I’ve been a member of the Irish Food Writers’ Guild (IFWG) for over a decade now. An organisation that I am very proud to be part of.
One of the guild’s objectives is to recognise people within the food and drink industry on the island of Ireland with our annual awards.
Out of the eight awards given to food and drink products, producers or individuals in 2023, Lough Neagh Smoked Eels were one of the recipients. Lough Neagh eels are delicate, delicious and definitely a product that is deserving of an IFWG Food Award. It also holds a Protected Geographical Indication (PGI) status, which not a lot of Irish products have.
The story of the eel
Seamus Heaney immortalised Lough Neagh, the fishermen, the extraordinary lifecycle of the eels and the fishery at Toomebridge in his work – A Lough Neagh Sequence, a seven-poem collection that he wrote while courting his wife Marie Devlin who was from the area. When you stand on the shore of Lough Neagh, in front of the vastness that is reminiscent of an ocean, you can appreciate Heaney’s lure for the lake to be a subject for his poetry and the wonderful story of the wild eels within.
The long migration of the eels to and from Lough Neagh is an incredible story. They are believed to spawn in the Sargasso Sea between the Azores and the Caribbean and travel to the shores of Lough Neagh in County Antrim; carried across the Atlantic Ocean by the Gulf Stream. A journey that takes years from salt to fresh water and then eventually back again. Pat Close, Chairman of the Lough Neagh Fishing Co-Op, explains, “The European eel, as it is known, is an indigenous species in Lough Neagh. It is the same species of eel that is found throughout Europe. Each year a percentage of the eel stock in Lough Neagh will head out of their system and head back to sea. People, quite rightly in my view, regard that as an epic journey. It’s a really fascinating lifecycle. So initially, the eels will arrive to the coasts of Europe, including Ireland, carried across the ocean from the Gulf of Mexico. This journey across the ocean can take a couple of years. The fish at that age don’t have the power to swim, so they are reliant totally on the currents.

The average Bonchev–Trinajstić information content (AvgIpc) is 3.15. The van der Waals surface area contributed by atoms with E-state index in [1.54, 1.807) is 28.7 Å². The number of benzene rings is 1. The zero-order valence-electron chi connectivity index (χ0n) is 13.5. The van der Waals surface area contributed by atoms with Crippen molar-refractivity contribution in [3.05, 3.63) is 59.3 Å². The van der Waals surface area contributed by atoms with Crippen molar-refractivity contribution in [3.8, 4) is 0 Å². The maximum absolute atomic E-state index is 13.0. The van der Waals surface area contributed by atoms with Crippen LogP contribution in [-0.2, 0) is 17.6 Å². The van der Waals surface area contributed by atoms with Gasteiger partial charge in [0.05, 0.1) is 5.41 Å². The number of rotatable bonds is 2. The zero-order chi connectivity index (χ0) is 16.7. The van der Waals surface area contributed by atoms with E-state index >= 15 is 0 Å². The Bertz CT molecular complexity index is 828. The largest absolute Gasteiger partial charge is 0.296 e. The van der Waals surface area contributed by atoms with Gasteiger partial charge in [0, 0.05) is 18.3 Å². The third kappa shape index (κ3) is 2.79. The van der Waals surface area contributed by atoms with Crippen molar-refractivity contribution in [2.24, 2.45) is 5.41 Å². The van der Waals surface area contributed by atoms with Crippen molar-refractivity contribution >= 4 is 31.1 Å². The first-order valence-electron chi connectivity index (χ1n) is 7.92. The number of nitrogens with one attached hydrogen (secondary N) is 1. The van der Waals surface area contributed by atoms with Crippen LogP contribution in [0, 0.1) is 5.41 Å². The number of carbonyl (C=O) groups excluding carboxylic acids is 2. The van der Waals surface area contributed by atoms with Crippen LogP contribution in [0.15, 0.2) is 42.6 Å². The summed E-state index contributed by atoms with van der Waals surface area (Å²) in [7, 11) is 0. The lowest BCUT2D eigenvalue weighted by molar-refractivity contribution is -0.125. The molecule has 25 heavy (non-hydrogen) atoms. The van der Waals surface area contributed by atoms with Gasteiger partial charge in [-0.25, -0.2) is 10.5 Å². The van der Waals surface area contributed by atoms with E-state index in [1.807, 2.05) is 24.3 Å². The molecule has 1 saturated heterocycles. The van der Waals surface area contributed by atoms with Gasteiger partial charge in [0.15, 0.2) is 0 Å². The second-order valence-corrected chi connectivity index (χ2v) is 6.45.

“We trap them close to their point of entry into the freshwater system and we transport them by road and disperse them throughout the Lough. Those fish will remain in Lough Neagh for most of their lives; they will only leave again when they reach maturity, ready to breed, and ready to head off to Sargasso. In the case of male fish, that’s typically between 10 and 12 years that are spent in the freshwater. The female fish will stay much longer, probably 18 to 20 years on average.”
During the season for brown eels, which runs from May to October, eels are caught by fishermen on the lough and delivered to the co-op’s premises next to the river. The season for silver eels is in autumn and they are caught in the weir traps as they attempt to leave the lough in ‘the dark’ (perfect conditions that are linked to the moon and weather) of night.